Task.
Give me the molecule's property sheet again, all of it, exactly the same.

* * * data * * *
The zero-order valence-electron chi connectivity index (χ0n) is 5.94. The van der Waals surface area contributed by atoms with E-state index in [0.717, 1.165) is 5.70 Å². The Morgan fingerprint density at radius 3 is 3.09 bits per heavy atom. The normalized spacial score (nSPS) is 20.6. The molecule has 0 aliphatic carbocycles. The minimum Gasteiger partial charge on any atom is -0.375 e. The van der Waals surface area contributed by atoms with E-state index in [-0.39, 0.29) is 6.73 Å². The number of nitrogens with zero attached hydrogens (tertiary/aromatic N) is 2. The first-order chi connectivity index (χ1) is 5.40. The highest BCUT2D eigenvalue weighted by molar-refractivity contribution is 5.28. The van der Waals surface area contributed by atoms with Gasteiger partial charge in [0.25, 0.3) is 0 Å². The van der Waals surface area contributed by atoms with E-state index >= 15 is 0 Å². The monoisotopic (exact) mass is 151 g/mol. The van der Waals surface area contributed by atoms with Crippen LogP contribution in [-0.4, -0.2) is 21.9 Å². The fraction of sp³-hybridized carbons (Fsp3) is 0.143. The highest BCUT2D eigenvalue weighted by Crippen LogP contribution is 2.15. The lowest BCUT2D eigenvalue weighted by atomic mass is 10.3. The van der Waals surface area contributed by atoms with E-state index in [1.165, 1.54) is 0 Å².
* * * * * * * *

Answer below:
The zero-order valence-electron chi connectivity index (χ0n) is 5.94. The van der Waals surface area contributed by atoms with E-state index in [0.717, 1.165) is 5.70 Å². The Morgan fingerprint density at radius 3 is 3.09 bits per heavy atom. The normalized spacial score (nSPS) is 20.6. The molecule has 0 aliphatic carbocycles. The minimum Gasteiger partial charge on any atom is -0.375 e. The van der Waals surface area contributed by atoms with E-state index in [-0.39, 0.29) is 6.73 Å². The number of nitrogens with zero attached hydrogens (tertiary/aromatic N) is 2. The first-order chi connectivity index (χ1) is 5.40. The highest BCUT2D eigenvalue weighted by molar-refractivity contribution is 5.28. The van der Waals surface area contributed by atoms with Gasteiger partial charge in [0.25, 0.3) is 0 Å². The van der Waals surface area contributed by atoms with E-state index >= 15 is 0 Å². The monoisotopic (exact) mass is 151 g/mol. The van der Waals surface area contributed by atoms with Crippen LogP contribution in [-0.4, -0.2) is 21.9 Å². The fraction of sp³-hybridized carbons (Fsp3) is 0.143. The highest BCUT2D eigenvalue weighted by Crippen LogP contribution is 2.15. The lowest BCUT2D eigenvalue weighted by atomic mass is 10.3. The van der Waals surface area contributed by atoms with E-state index in [1.165, 1.54) is 0 Å².